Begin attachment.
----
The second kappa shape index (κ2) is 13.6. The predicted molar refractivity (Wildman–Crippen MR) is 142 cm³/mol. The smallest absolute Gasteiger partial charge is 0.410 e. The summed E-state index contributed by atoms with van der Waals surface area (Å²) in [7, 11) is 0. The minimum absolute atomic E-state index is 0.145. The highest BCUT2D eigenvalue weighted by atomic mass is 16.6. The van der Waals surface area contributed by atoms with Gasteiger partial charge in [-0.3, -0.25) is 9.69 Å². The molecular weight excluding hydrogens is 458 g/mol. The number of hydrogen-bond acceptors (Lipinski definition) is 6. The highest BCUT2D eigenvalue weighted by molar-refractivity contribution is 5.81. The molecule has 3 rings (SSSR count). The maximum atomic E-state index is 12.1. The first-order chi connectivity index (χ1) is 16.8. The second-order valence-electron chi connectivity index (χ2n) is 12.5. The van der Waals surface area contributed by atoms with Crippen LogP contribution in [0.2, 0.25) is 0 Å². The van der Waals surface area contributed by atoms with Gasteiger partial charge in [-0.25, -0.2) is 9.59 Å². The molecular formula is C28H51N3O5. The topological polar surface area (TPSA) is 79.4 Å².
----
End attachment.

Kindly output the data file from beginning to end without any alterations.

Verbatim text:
The second kappa shape index (κ2) is 13.6. The predicted molar refractivity (Wildman–Crippen MR) is 142 cm³/mol. The smallest absolute Gasteiger partial charge is 0.410 e. The summed E-state index contributed by atoms with van der Waals surface area (Å²) in [7, 11) is 0. The minimum absolute atomic E-state index is 0.145. The highest BCUT2D eigenvalue weighted by atomic mass is 16.6. The van der Waals surface area contributed by atoms with Gasteiger partial charge in [-0.3, -0.25) is 9.69 Å². The molecular weight excluding hydrogens is 458 g/mol. The number of hydrogen-bond acceptors (Lipinski definition) is 6. The highest BCUT2D eigenvalue weighted by molar-refractivity contribution is 5.81. The molecule has 3 rings (SSSR count). The maximum atomic E-state index is 12.1. The first-order chi connectivity index (χ1) is 16.8. The second-order valence-electron chi connectivity index (χ2n) is 12.5. The van der Waals surface area contributed by atoms with Crippen LogP contribution in [0.2, 0.25) is 0 Å². The van der Waals surface area contributed by atoms with Gasteiger partial charge in [-0.25, -0.2) is 9.59 Å². The molecular formula is C28H51N3O5. The topological polar surface area (TPSA) is 79.4 Å².